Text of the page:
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Editorial Volume 16 Issue 1

Resilience is a quality that acute physicians require in abundance. The ability to ‘bounce back’ from hardships, along with the attributes of ‘faith, hope, optimism and a sense of purpose’, described in the introduction to the article on p10, are particularly important to those working at the hospital’s front door during the early weeks of January. This year was no exception, with downstream pressures resulting from social care cuts adding to the perennial problems of winter illness. Thankfully the arrival of this Spring edition means that these weeks are behind us; the risk of tripping over a TV news cameraman in the emergency department corridor has fallen dramatically, and hospital communications teams can park the term ‘unprecedented demand’ for another year. The challenges, of course, continue, but ‘normal service pressure’ has now resumed – for a few months, at least.

The article by Elen Bradley-Roberts and Chris Subbe from Bangor provides an interesting perspective on resilience and its influence on patients with acute illness. Their literature review identified that this was an under-researched area in relation to acute medicine, with much of the data relating to patients admitted to critical care units. However, there are clearly parallels with the AMU, and a better understanding of the impact of an acute hospital admission on patients may help us to provide appropriate support following their discharge. This links with Rachel Kidney’s article on readmissions, which are frequently used as an indicator of the quality of hospital care provided to patients. After analysing a large database from St James’ Hospital in Dublin, the authors conclude that the factors most strongly associated with 30 day readmission are unlikely to be influenced by the care received during the hospital stay. The lack of variation from year to year, despite major changes in health services funding in Ireland over this period adds weight to their contention that 30 day readmissions are likely to be unhelpful as a quality indicator. The Society for Acute Medicine currently recommends use of 7 day readmission figures as a more appropriate marker of AMU quality – aiming to reassure us that the pressure to shorten length of stay does not result in early readmission to hospital. However, the data from this paper may enable us to target interventions to reduce 30 day readmission amongst those patients at the highest risk. Many hospitals have already established community COPD services, which have been used to provide early supported discharge following admission with an exacerbation. Emergency Departments commonly have well developed links with community alcohol teams, although such services are often stretched too thinly. It may be that a combination of physical and psychological support, targeted at the groups of patients at highest risk of readmission to hospital, would be a costeffective model to reduce pressure on our services.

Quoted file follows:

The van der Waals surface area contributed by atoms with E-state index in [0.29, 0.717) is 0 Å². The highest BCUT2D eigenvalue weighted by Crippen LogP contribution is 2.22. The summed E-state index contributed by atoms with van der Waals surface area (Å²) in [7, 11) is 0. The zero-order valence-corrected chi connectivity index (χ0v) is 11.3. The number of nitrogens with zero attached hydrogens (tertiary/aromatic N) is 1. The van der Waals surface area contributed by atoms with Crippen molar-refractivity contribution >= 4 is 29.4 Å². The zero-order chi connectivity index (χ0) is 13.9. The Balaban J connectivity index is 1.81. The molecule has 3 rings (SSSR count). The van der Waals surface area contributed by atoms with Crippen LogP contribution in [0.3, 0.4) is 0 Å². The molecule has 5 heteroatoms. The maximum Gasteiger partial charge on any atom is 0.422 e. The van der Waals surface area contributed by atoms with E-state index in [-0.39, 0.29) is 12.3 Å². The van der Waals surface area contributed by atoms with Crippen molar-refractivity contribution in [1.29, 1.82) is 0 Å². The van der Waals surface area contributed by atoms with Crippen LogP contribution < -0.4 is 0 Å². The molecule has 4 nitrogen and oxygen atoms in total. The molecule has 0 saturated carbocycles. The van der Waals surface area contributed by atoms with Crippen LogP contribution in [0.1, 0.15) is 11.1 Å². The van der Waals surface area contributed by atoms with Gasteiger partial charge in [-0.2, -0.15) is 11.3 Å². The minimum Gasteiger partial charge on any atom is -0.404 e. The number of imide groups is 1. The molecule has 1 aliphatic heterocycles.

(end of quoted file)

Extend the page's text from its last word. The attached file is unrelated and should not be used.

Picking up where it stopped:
Enjoy what is left of Spring and early summer, and hopefully I will catch up with some of you at the SAM meeting in Cardiff in early May.


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Hospital Readmissions – Independent Predictors of 30-day Readmissions derived from a 10 year Database

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Training in Medicine – Oxford University Press, 2016 Edited by Elaine Jolly, Andrew Fry and Afzal Chaudhry

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